By Richard Black
Environment correspondent, BBC News, Bonn
Developing nations are set to be hardest hit by rising temperatures
Prospects of finalising a new binding agreement on climate change by the end of the year are "slim", according to UN climate convention chief Yvo de Boer.
He was speaking at the first UN climate talks since the Copenhagen summit. A negotiating process was agreed, but big divisions remain between nations.
The EU vowed to step up efforts to achieve a legally binding treaty.
Analyses show pledges in Copenhagen are not likely to keep the global average temperature rise below 2C (3.6F).
"We see that with current pledges, we wouldn't reach that objective - this is why we were here, and this is why we are working to increase ambition," said Spain's delegation chief Alicia Montalvo Santamaria, speaking for the EU.
Grenada's Ambassador Dessima Williams, who chairs the Association of Small Island States (Aosis), said that despite agreement on how negotiations should proceed through the year, there were still hurdles to cross in terms of what a new global deal might look like.
"The question now is whether or not there will be a sense of ethical commitment [from high-emitting countries]," she told BBC News.
"The situation of climate change is not as dramatic as an eathquake, but it is of equal proportion, [and] there's a greater burden of responsibility on the major emitters."
Dangers of symmetry
On the final evening of the three-day meeting, delegates took more than four hours to agree apparently simple matters such as how many times to meet over the year, and how the chair should write a draft negotiating text.
The protracted wrangles were rooted to a large extent in the debris of Copenhagen, in particular in the mistrust engendered when on the final day, a small group of countries wrote and then agreed the Copenhagen Accord, a political declaration entailing voluntary carbon curbs from major emitting countries.
Here, developed nations such as the US and Australia lobbied for the accord to be incorporated into any new global agreement.
But developing countries decried it as far too weak, and objected to the "undemocratic" nature of the process.
"It has heightened the feeling of distrust within the process," Mr de Boer told BBC News.
About 110 countries have endorsed the accord. But many of them have added the caveat that they see it only as a step towards a global, binding treaty, and that they want the treaty agreed by this year's summit, to be held in the Mexican resort of Cancun in November and December.
The chances of that happening, said Mr de Boer, were "very slim".
The meeting saw plenty of wrangles, delays and compromises
"I think that developing countries will want to see what the nature of an agreement is going to be before they will be willing to turn it into a legally- binding treaty, so that basically means a two-step process," he said.
Nevertheless, US delegation chief Jonathan Pershing found much to like in the meeting here.
"If I think about the contrast between this meeting and Copenhagen... this was pretty good," he said.
"I think there's been time for the dust to settle around Copenhagen, for people to look back and think 'it's not perfect, but it advances the ball substantially - let's work with it'.
"I don't think people want this to fail."
Mr de Boer flagged up the US demand for "symmetry" as a potentially major stumbling block.
In order to placate domestic concerns about losing competitiveness, the US is for example demanding that China and other major developing countries should be subject to the same regime on verifying emissions curbs as industrialised nations.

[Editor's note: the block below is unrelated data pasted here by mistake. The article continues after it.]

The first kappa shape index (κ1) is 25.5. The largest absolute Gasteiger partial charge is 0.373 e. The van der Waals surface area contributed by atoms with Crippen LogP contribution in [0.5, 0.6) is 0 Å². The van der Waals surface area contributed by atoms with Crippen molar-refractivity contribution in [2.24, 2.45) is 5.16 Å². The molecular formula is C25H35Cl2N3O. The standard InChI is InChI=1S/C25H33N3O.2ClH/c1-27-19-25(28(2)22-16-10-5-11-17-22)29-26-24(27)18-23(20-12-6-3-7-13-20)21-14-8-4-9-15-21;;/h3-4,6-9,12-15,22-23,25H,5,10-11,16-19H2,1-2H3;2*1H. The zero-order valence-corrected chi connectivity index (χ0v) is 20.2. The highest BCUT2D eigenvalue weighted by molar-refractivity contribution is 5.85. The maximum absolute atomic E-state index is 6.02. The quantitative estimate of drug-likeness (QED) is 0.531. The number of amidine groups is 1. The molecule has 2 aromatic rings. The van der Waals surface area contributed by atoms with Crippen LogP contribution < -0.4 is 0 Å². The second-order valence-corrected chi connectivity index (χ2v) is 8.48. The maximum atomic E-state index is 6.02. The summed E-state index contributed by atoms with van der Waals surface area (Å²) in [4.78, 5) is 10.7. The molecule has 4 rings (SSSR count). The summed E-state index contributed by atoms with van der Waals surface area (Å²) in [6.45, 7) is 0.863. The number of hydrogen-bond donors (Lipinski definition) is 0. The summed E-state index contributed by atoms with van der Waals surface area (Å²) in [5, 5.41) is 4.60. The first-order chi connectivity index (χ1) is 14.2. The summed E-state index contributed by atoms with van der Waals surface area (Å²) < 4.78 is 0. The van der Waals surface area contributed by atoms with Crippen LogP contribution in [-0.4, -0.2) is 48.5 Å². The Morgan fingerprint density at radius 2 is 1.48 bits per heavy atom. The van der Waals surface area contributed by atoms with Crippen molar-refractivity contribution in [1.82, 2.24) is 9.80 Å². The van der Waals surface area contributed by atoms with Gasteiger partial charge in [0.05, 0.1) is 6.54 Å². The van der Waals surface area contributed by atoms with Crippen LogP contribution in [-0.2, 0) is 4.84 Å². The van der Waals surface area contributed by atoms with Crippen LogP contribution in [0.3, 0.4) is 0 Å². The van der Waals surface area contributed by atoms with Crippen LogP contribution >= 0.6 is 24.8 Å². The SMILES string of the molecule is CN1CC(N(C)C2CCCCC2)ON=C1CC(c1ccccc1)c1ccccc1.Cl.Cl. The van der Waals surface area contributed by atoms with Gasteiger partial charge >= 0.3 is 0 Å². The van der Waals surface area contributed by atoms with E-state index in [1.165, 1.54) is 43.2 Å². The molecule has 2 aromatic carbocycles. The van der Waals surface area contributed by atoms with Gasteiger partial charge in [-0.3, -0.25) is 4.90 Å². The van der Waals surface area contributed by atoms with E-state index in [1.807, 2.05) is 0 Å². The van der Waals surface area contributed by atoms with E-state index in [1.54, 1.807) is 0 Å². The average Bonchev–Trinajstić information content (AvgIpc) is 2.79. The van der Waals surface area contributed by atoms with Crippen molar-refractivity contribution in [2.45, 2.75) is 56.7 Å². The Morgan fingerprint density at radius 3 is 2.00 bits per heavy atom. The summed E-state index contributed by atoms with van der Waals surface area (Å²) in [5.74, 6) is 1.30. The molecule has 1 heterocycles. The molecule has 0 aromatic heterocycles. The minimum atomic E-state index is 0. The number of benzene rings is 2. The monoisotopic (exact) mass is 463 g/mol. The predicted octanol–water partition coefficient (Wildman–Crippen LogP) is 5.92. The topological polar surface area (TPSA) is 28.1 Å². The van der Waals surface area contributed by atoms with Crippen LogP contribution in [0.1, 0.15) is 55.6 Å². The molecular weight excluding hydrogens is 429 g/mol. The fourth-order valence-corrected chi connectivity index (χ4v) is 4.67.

"What the US has also indicated is that it would want to be treated on a par with major developing countries, and that I think is going to be very difficult," said Mr de Boer.
Negotiators eventually decided here that there should be three more negotiating meetings between now and the Cancun summit.
"It is a very involved process - it is not a sprint, it is a decathlon," noted India's delegate Vijai Sharma.
Developing countries are looking for clarity within months on "fast-start finance" - the pledge in the Copenhagen Accord under which developed nations, principally the EU, Japan and the US, will release $30bn over three years to developing nations.
The US made it clear that any country not endorsing the Copenhagen Accord would be unlikely to receive US funding.
"In our view, fast-start financing was explicitly an agreement of the Copenhagen Accord, and those countries that are part of the accord should expect to see that finance," said Mr Pershing.
Last week, the US said it had withheld money from Bolivia and Ecuador because they had not endorsed the accord - a development condemned as "arm-twisting" by some activists.
The EU's approach is not completely clear. The European Commission's lead negotiator Artur Runge-Metzger told reporters it "would be hard to think that money would flow to countries not associated with the accord"; but later Ms Montalvo Santamaria said endorsing the accord was "not a conditionality" to receiving the cash.
Before June, the EU aims to produce a report outlining how its share of the first year's fast-start money - 2.4bn euros - was being allocated and spent.
The next month sees an intense flurry of non-UN climate meetings.
Next week, the US hosts a meeting of the Major Economies Forum, which brings together 17 of the biggest-emitting countries.
That is followed closely by Bolivia's World People's Conference on Climate Change and the Rights of Mother Earth; then, in early May, Germany hosts a ministerial meeting of a group of selected countries.
Kathrin Gutmann from WWF said leaders had to understand that current pledges were not enough to meet their own targets.
"The important thing is not to legitimise the proposals we have as being enough," she said.
"There's no political will to increase pledges, there's no debate happening, and that's not acceptable."